Accessible art

Renowned dancer/choreographer David Parsons would just as soon delight a child as impress a seasoned dance enthusiast.

Truth be told, he regularly (and spectacularly) accomplishes both missions in a single show — a coup made possible by Parsons’ unerring aptitude as a people-pleaser and by the roster of fine dancers employed by the Parsons Dance Company.

One of only six choreographers chosen to work on the American Dance Festival’s’ massive Millennium Project, Parsons admits that accessible work is frowned upon within the testy confines of some artistic circles. He, however, claims to be impervious to that kind of snobbery.

“People have different views of what art should be,” he states diplomatically, adding, “I’m one artist [who] happens to think it should be about the audience.”

The Parsons Dance Company maintains a repertory of 50 of the choreographer’s original works. Multigenerational favorites include “Envelope,” a gentle spoof on classical ballet, and “Sleep Study,” a whimsical piece — featuring pajama-clad dancers — that pays homage to the spontaneous and silly body motions that can occur during deep sleep.

Humor has been a Parsons calling card since the company’s inception. Asked whether he finds this quality lacking in other modern-dance troupes, the choreographer, again, remains tactfully neutral.

“Everyone has their own way,” he sidesteps expertly. “I say, live and let live. But humor is part of my theme … because I love to make people laugh. I like to pull out every emotion I can in a night of dance.”

In a dozen years, Parsons has created and nourished a modern-dance company applauded on five continents. Recent international excursions have included a seven-week engagement at the Sydney Opera House in Australia and an extensive tour of Italy; back home, Parsons’ innovative, 10-member troupe has shaken up such lofty venues as New York’s Guggenheim Museum and the Metropolitan Museum of Art.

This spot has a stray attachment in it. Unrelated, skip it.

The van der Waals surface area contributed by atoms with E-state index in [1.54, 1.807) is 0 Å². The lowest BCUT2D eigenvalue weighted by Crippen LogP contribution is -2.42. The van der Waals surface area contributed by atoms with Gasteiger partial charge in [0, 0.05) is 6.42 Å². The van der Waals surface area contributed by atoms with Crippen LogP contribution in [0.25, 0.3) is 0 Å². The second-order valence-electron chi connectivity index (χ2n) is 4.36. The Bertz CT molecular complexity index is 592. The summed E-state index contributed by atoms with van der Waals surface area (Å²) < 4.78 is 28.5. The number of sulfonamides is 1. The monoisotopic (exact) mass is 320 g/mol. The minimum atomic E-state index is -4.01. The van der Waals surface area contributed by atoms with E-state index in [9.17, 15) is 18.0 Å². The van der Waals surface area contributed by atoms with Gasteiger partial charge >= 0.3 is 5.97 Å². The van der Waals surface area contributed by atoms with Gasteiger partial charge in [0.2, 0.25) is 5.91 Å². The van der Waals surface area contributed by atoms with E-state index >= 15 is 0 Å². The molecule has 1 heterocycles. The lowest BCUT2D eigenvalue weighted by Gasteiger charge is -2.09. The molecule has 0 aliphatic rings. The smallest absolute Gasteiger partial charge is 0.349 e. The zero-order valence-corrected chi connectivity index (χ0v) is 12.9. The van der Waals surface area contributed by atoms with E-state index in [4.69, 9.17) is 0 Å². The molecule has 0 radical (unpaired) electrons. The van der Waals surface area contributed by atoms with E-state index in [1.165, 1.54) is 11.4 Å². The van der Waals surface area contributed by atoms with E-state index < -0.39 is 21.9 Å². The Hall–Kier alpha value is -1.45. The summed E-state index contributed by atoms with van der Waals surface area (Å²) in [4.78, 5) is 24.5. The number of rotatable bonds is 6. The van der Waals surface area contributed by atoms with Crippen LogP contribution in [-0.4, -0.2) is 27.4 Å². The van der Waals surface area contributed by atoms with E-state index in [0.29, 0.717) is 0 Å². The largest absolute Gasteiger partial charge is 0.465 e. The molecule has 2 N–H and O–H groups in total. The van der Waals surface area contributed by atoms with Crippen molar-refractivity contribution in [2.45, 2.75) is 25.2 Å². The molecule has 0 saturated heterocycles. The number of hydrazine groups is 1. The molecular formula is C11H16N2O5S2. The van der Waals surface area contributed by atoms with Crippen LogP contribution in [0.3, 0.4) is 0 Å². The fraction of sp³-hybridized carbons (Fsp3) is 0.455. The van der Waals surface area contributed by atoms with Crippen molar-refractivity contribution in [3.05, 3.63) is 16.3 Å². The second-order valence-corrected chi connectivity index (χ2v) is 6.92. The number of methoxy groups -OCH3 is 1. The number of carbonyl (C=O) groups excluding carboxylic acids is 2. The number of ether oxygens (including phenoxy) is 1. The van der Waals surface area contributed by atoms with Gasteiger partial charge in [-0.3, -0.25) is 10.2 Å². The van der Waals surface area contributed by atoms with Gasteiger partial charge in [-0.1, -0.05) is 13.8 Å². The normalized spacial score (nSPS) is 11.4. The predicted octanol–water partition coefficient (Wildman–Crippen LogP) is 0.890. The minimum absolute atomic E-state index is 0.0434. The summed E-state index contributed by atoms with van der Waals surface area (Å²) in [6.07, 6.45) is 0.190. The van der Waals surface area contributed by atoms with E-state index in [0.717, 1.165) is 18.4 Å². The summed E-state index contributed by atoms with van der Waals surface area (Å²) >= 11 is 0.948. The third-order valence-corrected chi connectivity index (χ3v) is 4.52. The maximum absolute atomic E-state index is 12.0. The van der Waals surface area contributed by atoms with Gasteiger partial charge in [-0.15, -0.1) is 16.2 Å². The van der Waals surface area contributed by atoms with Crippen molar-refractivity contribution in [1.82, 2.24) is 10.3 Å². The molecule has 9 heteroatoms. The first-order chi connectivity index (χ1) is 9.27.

By the late ’70s, Parsons had transcended his childhood affection for trampoline to become a member of the esteemed, Brooklyn-based Paul Taylor Dance Company. He received his first rave notices while filling in for an injured principal dancer during a tour of Russia. Parsons began using his elevated status to feed his vision of making modern dance speak to every demographic, in every pocket of the world.

The brave timing of Parsons’ split with the Paul Taylor Dance Company — during the culturally arid Reagan years — to create his own company is sometimes held up as proof of his unstoppable determination. His success in assembling a wildly popular new dance troupe at a time when arts-funding cuts were particularly common and severe is still considered a remarkable feat.

But Parsons says he never had enough free time to even recognize these dream deterrents.

“If I would have stopped and really looked at the realities of it, I wouldn’t have ever gotten started,” he observes. “We grew so quickly that I didn’t have time to worry about what other people were doing.”

Modern dance, he posits, is a communal obsession, an art that must be considered by spotlight, rather than candlelight.